Longevity briefs provides a short summary of novel research in biology, medicine, or biotechnology that caught the attention of our researchers in Oxford, due to its potential to improve our health, wellbeing, and longevity.
Why is this research important: Over the years, many studies have linked green tea consumption to various health benefits such as reduced risk of heart disease and cancer. Green tea is rich in antioxidants, molecules that can reduced oxidative stress and inflammation, both thought to be important drivers of ageing.
What did the researchers do: Researchers tracked over 100 000 Chinese adults for an average of seven years to study the relationship between green tea consumption and various health outcomes.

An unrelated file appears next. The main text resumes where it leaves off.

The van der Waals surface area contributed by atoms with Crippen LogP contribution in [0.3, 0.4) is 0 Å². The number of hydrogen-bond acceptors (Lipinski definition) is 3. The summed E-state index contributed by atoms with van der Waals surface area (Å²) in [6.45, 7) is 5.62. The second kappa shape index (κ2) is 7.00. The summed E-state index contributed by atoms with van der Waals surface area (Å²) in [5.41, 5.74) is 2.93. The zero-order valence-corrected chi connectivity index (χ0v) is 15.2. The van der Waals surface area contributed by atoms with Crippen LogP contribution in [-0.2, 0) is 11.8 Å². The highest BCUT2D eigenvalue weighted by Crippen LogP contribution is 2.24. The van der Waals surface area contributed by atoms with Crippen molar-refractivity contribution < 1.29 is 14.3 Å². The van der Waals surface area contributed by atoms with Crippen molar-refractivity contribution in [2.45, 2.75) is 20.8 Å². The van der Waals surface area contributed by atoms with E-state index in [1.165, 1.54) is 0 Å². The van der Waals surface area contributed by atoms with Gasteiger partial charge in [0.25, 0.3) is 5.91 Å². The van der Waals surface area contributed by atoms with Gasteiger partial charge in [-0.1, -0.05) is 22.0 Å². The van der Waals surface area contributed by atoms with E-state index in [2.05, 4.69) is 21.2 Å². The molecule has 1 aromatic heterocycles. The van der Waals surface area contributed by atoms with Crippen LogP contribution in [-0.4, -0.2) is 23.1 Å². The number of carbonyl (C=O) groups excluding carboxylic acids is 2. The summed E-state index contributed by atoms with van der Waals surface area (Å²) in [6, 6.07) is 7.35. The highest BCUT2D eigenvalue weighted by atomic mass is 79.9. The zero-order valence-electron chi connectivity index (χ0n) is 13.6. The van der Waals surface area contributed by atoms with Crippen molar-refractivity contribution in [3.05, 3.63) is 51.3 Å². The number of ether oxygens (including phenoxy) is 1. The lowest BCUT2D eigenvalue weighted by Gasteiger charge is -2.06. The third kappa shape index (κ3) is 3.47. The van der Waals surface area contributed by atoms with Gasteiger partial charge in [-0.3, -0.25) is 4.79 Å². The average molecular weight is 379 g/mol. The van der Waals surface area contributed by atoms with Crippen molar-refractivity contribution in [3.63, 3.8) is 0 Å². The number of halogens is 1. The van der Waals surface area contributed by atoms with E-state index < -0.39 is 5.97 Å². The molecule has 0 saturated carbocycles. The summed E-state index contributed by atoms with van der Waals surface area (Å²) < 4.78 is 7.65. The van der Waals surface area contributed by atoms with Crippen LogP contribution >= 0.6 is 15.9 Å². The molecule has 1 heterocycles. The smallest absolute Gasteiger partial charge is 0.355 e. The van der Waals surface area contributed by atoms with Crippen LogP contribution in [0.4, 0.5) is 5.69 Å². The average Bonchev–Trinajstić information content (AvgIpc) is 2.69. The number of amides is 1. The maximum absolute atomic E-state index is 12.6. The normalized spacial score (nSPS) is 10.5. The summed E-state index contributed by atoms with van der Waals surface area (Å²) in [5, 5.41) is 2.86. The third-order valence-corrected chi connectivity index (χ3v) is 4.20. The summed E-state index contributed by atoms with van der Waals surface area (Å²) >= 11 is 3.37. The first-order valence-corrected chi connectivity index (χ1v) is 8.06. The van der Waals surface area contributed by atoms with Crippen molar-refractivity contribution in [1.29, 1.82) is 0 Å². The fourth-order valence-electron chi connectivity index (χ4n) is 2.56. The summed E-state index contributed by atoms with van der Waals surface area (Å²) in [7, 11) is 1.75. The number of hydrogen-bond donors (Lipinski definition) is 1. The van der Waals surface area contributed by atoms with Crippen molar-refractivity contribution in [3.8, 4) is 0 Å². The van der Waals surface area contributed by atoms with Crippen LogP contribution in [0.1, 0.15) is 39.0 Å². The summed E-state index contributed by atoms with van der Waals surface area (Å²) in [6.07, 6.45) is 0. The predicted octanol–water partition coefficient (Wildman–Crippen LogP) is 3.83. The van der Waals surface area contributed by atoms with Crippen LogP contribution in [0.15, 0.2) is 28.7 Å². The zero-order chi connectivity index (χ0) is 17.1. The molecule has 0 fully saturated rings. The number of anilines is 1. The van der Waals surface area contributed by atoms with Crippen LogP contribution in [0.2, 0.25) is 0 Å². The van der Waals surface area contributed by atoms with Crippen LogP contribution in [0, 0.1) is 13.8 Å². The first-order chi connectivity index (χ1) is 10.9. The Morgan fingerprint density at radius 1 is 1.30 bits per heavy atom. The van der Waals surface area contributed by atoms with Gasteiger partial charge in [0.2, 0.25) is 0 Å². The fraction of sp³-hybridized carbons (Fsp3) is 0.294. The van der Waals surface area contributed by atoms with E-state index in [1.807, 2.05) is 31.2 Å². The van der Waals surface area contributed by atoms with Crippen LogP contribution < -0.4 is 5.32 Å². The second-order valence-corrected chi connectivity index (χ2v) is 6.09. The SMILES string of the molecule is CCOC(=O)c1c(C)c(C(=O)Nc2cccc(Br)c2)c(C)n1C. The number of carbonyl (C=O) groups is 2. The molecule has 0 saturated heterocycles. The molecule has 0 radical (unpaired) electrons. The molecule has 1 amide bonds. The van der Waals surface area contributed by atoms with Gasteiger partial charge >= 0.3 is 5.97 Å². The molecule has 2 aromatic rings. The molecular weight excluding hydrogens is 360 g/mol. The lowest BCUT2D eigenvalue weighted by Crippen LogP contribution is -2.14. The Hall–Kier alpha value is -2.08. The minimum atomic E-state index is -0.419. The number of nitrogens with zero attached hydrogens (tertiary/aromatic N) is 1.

Key takeaway(s) from this research: Those who consumed green tea at least 3 times a week lived on average 15 months longer than non tea-drinkers, and were also around 20% less likely to develop heart disease or stroke. This association was not found for black tea. This may be because the antioxidant content of black tea is lower than that of green tea. It is also possible that black tea is more habitually consumed alongside other dietary components with negative health consequences, which may counter the beneficial effects of black tea.
This study was observational in nature, meaning that it cannot confirm that green tea caused the increase in life expectancy. Previous studies have suggested that those who drink green tea are also more likely to follow healthy lifestyle practices, though the authors of this study attempted to control for such confounders.
Tea consumption and the risk of atherosclerotic cardiovascular disease and all-cause mortality: The China-PAR project: https://doi.org/10.1177/2047487319894685
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